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Coronavirus hospitalizations growing in Erie County

Hospitalization rates are a key indicator as to the severity of the outbreak, and the next steps that may need to be taken to try and curb the spread of the virus.

BUFFALO, N.Y. — While updates have been given consistently about the number of confirmed cases of coronavirus, a better measure of the severity of the outbreak locally might be in the number of those hospitalized as a result of contracting it.

New numbers from Erie County show that in just three days, from Tuesday thru Thursday, the number of hospital admission for COVID-19 has more than doubled, from 19 to 49.

In addition, the number of those needing to be in an ICU has nearly tripled from 7 to 20 … and among those, the number needing a ventilator has also nearly tripled from six to 16.

Currently, such numbers are not high enough to overwhelm Western New York’s healthcare system, but in a tweet, Erie County Executive Mark Poloncarz called this a “troubling trend.”

Dr. Thomas Russo, Chief of the Division of Infectious Diseases Jacobs School of Medicine and Biomedical Sciences at UB, does not disagree with that assessment.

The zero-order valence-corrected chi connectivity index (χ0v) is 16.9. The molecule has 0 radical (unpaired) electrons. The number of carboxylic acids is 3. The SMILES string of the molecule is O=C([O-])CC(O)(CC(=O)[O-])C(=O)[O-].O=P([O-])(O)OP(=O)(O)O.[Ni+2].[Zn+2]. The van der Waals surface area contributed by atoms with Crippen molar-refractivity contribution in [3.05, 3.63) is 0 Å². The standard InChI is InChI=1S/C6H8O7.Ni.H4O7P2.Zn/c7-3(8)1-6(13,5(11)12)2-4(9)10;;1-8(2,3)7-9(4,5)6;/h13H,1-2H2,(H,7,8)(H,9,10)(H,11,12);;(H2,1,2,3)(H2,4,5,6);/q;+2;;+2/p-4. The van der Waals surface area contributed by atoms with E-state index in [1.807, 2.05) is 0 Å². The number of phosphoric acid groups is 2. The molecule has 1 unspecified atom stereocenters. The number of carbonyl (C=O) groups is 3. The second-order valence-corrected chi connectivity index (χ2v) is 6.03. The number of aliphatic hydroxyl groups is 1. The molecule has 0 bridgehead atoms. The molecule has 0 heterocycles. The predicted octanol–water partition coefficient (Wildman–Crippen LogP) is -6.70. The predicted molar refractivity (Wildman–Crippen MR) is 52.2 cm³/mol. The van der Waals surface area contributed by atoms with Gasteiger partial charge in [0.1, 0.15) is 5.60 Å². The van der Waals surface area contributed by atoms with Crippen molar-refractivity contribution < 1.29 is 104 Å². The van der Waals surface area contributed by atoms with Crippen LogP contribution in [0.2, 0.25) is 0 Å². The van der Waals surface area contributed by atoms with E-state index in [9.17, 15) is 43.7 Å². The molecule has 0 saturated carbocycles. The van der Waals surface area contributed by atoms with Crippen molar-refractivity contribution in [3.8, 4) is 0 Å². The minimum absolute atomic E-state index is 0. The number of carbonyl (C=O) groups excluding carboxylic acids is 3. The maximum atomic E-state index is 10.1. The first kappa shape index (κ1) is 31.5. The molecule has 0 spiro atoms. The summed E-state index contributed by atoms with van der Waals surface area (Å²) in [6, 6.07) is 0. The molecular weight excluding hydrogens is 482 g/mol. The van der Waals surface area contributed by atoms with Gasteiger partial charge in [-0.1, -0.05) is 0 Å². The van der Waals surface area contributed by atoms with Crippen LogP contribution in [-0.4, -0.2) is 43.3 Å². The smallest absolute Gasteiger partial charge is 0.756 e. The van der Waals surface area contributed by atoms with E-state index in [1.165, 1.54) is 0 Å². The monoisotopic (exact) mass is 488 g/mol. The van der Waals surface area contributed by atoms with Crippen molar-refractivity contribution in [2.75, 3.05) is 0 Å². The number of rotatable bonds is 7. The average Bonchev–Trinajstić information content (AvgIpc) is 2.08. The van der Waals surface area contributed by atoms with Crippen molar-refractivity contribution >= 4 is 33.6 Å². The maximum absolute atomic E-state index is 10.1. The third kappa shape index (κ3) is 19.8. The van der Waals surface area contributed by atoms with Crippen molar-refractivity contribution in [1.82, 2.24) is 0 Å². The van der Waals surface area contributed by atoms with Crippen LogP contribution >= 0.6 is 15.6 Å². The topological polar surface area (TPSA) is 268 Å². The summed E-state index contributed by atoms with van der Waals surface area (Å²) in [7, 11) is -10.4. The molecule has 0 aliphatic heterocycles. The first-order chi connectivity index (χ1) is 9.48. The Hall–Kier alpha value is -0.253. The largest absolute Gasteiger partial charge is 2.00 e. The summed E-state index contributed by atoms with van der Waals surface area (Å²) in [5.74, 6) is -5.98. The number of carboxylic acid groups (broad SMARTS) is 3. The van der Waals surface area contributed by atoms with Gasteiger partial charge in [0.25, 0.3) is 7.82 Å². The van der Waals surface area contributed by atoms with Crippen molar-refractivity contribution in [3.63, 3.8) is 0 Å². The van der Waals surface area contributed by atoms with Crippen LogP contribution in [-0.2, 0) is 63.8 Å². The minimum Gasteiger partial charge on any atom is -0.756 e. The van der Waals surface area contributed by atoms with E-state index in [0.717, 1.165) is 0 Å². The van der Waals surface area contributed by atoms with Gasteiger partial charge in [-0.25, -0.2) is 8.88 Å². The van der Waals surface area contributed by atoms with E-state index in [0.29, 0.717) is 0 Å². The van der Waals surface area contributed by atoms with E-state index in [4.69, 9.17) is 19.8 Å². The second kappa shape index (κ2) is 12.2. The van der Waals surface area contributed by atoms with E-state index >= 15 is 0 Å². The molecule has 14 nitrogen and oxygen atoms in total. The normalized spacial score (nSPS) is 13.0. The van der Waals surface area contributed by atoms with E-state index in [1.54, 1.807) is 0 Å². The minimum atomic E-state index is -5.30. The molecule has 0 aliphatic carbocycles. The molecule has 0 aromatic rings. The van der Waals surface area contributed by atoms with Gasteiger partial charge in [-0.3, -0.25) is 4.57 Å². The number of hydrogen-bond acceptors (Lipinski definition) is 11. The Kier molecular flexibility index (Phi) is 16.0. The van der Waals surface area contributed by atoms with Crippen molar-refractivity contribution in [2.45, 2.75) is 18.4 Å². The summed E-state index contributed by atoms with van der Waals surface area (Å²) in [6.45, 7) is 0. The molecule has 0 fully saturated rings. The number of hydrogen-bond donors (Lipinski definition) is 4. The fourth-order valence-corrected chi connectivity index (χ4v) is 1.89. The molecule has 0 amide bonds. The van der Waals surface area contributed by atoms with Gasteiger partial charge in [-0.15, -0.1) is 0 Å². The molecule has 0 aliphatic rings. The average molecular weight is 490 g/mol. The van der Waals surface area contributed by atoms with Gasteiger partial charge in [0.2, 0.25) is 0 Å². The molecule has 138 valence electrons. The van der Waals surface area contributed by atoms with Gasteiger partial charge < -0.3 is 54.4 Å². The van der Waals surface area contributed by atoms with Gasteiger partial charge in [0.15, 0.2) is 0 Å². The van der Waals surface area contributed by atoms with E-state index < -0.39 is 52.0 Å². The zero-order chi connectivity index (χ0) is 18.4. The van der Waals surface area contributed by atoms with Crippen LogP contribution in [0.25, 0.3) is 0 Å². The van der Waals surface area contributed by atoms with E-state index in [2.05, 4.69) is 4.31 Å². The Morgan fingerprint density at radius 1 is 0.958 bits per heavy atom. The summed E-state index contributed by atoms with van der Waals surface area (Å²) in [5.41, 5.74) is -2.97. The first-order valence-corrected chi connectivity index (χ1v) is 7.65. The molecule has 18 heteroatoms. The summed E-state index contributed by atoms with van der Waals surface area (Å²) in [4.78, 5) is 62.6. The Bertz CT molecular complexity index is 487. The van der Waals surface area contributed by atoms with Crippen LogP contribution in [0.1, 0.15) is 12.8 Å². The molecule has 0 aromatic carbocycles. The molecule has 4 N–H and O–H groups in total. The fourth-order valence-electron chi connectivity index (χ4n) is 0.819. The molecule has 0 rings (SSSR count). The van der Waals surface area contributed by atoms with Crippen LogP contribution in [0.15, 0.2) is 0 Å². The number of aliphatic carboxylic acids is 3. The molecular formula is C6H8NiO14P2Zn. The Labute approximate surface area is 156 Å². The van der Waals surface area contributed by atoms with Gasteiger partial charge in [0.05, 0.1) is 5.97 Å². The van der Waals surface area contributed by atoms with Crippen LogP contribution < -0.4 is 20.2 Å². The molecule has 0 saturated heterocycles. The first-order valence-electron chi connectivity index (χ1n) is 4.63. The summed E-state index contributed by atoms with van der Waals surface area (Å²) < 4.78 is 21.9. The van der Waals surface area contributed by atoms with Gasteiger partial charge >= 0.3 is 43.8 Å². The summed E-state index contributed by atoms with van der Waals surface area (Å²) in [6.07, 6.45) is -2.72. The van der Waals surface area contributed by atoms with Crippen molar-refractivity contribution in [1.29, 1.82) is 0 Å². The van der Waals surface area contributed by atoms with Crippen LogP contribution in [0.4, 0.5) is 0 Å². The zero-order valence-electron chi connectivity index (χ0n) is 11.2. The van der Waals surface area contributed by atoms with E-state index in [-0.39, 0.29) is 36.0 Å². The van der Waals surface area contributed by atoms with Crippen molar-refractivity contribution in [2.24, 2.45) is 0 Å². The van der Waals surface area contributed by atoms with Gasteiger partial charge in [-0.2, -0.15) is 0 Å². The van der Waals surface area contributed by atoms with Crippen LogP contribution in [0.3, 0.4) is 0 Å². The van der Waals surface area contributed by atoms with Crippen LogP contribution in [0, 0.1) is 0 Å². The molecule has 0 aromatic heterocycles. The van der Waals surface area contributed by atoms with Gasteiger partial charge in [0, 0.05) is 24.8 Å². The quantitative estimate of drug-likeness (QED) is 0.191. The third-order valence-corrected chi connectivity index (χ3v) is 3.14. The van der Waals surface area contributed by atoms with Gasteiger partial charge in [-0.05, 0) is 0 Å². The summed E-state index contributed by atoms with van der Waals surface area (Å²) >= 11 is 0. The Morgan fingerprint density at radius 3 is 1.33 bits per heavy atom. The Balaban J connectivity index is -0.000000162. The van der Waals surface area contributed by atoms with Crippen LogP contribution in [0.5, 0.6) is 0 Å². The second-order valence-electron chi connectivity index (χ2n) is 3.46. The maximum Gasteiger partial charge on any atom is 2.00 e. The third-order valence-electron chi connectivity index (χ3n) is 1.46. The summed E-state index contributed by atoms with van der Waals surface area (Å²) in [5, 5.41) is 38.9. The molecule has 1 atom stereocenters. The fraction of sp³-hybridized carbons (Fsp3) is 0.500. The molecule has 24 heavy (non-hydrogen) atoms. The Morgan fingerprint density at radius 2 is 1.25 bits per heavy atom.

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“Some may look at the numbers and conclude that they are still relatively small and feel that there’s really nothing to worry about,” Dr. Russo said.  “But when you have a doubling time (of hospitalizations) at our present rate of around three days, it doesn’t take very long for those seemingly relatively small numbers to suddenly jump into the thousands or more and create the situation we’re trying to avoid.”

The situation he refers to is the fear that a surge of hospitalizations could overrun the existing health care system.

“Cases of the new coronavirus are still increasing in Erie County and we haven’t hit our peak,” said Dr Russo, who believes that peak may still be a few weeks away.

While it is still believed that 80% of those who get the virus will recover without any need for medical intervention, concern of spreading the virus to more vulnerable populations remains very real according to Dr. Russo.

That’s why he says it is important to continue to follow disease prevention protocols, such as hand washing, social distancing, and self-isolating when ill …measures which members of the public have been encouraged to practice.

Especially as the weather turns nicer in Western New York.

“At the end of the day it really depends on if people cooperate and pay attention to the public health directives,” Dr. Russo said. But if people get antsy and bored of staying in and then start interacting again, if those scenarios occur, then I think our total case burden is going to be much greater and we may put ourselves in a bad situation similar to what we are seeing in elsewhere.”

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